Where was the sound system?

In Toronto. Early ’90s. It was called "Love Choice International." They had two: my mom had her own and and my dad had his. So one was "Lover's Choice" and one was "Love Choice International."

Was there any competition between your mom and your dad?

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Of course, of course. Whose shit sounded the best, you know? Who had the best amps and what not. My parents put all their money into shit like that. My mom went as far as trading her bicycle to get a microphone for us.

When did it occur to you to first start making beats and producing?

Well, just growing up in the studio. From that moment when my uncle brought me to UB40’s studio in Jamaica, I knew this was what I wanted to do. You know, my first session, I made up two songs. I had my dad write them down.

I was always fascinated with the process. I was a really inquisitive kid. I always asked questions, wanted to know what things are. So I'd always just be bothering the producers and the engineers I was in with, and I took everything with me. Everything that they'd ever showed me, it led up to this point.

Meet Sevn Thomas, The Toronto producer on <i>Astroworld</i> and <i>Queen</i>
Meet Sevn Thomas, The Toronto producer on <i>Astroworld</i> and <i>Queen</i>
“They want to know, ’What’s in the water over there? What the fuck are you guys eating? What are y’all drinking? Why are you so cold at this shit?’”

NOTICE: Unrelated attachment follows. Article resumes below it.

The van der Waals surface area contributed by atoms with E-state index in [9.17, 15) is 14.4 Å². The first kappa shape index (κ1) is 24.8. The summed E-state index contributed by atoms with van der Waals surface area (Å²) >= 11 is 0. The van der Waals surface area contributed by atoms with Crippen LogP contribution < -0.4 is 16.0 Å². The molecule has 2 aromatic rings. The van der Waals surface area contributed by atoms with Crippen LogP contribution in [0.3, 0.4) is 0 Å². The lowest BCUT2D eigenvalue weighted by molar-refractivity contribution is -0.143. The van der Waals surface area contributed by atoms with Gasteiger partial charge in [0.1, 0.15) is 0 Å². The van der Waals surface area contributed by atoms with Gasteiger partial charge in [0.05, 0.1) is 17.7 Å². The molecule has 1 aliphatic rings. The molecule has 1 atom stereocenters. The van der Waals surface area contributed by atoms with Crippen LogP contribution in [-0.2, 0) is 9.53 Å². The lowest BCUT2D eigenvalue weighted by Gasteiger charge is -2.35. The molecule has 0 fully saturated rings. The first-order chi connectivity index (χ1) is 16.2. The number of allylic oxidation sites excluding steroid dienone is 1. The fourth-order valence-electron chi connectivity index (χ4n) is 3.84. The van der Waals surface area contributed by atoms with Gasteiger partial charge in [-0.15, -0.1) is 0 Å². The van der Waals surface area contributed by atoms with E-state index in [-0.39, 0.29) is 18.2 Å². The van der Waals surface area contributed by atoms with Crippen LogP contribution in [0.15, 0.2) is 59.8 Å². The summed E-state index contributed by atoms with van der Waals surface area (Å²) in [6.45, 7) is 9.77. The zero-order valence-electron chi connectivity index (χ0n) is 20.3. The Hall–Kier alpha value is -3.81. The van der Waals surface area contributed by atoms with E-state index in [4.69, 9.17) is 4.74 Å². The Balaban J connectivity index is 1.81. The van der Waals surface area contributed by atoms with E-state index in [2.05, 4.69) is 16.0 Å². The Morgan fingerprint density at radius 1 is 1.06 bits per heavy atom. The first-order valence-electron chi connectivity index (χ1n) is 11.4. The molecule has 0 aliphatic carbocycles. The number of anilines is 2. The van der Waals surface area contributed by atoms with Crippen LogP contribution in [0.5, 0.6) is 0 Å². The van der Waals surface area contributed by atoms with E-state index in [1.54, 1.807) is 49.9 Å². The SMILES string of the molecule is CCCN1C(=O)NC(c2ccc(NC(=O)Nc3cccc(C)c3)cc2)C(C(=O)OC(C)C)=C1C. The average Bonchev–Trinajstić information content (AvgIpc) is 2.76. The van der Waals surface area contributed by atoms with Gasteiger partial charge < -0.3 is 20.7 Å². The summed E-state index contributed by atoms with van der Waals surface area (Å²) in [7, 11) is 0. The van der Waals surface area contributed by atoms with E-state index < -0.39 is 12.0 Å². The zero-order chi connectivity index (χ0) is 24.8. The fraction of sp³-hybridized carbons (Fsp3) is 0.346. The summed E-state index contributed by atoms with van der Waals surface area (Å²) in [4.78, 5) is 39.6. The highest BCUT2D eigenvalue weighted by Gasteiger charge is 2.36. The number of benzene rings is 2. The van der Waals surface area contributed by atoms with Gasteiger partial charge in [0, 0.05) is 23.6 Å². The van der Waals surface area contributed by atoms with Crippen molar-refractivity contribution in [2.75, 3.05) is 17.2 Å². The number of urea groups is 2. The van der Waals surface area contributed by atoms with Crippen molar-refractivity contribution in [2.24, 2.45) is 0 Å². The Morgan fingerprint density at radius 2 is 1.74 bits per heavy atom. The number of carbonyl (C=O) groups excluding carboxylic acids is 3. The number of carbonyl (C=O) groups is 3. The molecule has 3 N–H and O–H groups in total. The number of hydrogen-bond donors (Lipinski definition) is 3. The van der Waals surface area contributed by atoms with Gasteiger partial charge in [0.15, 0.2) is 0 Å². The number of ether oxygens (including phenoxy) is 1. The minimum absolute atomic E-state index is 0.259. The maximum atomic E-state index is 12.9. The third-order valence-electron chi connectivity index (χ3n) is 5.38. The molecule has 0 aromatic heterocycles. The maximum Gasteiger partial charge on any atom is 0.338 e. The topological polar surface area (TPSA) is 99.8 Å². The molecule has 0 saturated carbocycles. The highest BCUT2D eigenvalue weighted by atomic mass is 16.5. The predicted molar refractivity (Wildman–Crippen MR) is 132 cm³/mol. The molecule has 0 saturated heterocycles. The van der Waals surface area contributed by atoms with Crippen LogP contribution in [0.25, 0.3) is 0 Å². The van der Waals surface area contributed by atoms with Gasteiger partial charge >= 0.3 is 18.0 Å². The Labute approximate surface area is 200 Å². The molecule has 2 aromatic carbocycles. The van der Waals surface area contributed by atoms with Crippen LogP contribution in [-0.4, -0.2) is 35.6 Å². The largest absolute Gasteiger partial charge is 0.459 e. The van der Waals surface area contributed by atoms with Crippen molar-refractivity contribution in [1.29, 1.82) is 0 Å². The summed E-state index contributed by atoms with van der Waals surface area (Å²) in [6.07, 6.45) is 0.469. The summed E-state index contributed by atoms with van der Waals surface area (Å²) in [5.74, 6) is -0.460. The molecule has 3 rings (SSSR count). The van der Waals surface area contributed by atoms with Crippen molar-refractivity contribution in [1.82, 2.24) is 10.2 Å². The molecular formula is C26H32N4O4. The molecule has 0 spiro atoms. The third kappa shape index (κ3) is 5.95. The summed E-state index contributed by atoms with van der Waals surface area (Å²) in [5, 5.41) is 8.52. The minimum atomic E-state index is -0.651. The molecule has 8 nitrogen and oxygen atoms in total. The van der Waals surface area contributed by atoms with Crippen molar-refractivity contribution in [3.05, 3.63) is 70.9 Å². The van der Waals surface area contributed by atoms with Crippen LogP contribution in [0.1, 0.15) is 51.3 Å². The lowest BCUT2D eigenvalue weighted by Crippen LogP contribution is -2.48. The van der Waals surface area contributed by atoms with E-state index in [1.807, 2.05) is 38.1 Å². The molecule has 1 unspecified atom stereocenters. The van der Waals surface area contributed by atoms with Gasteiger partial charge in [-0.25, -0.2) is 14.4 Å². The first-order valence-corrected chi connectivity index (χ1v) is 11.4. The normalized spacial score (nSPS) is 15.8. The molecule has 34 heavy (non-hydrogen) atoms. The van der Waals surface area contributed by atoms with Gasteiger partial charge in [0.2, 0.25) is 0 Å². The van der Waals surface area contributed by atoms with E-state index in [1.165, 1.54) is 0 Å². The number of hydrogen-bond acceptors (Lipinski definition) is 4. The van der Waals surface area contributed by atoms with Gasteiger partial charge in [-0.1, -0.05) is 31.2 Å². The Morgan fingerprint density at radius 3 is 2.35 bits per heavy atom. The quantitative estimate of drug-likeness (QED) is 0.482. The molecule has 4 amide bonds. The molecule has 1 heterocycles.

Knowing you wanted to be a musician at a very young age, what was school like for you?

I was a very bright kid. I was reading from like 3 years old and before. I had a pretty big vocabulary. So the teachers loved me. I would miss a lot of time from school to travel and record, but I'd get back and catch up. I was recommended to the gifted program and in grade 2, I was put in the grade 3 class with like four other kids because of my reading and writing.

But by the time I got to middle school, high school, I was like, “Yo, I don't see the point in doing this.” Especially in high school. I dropped out in year 10. I was like, I can't continue to do this . It was just deterring me from what I really wanted to do. I couldn't focus on my craft. I was already obsessed with making beats and writing. My dad was managing my career at one point, so we were all over the place. I had a lot of absences from late nights in the studio and flying out and all that. From 7 to 15, I was doing a lot of traveling.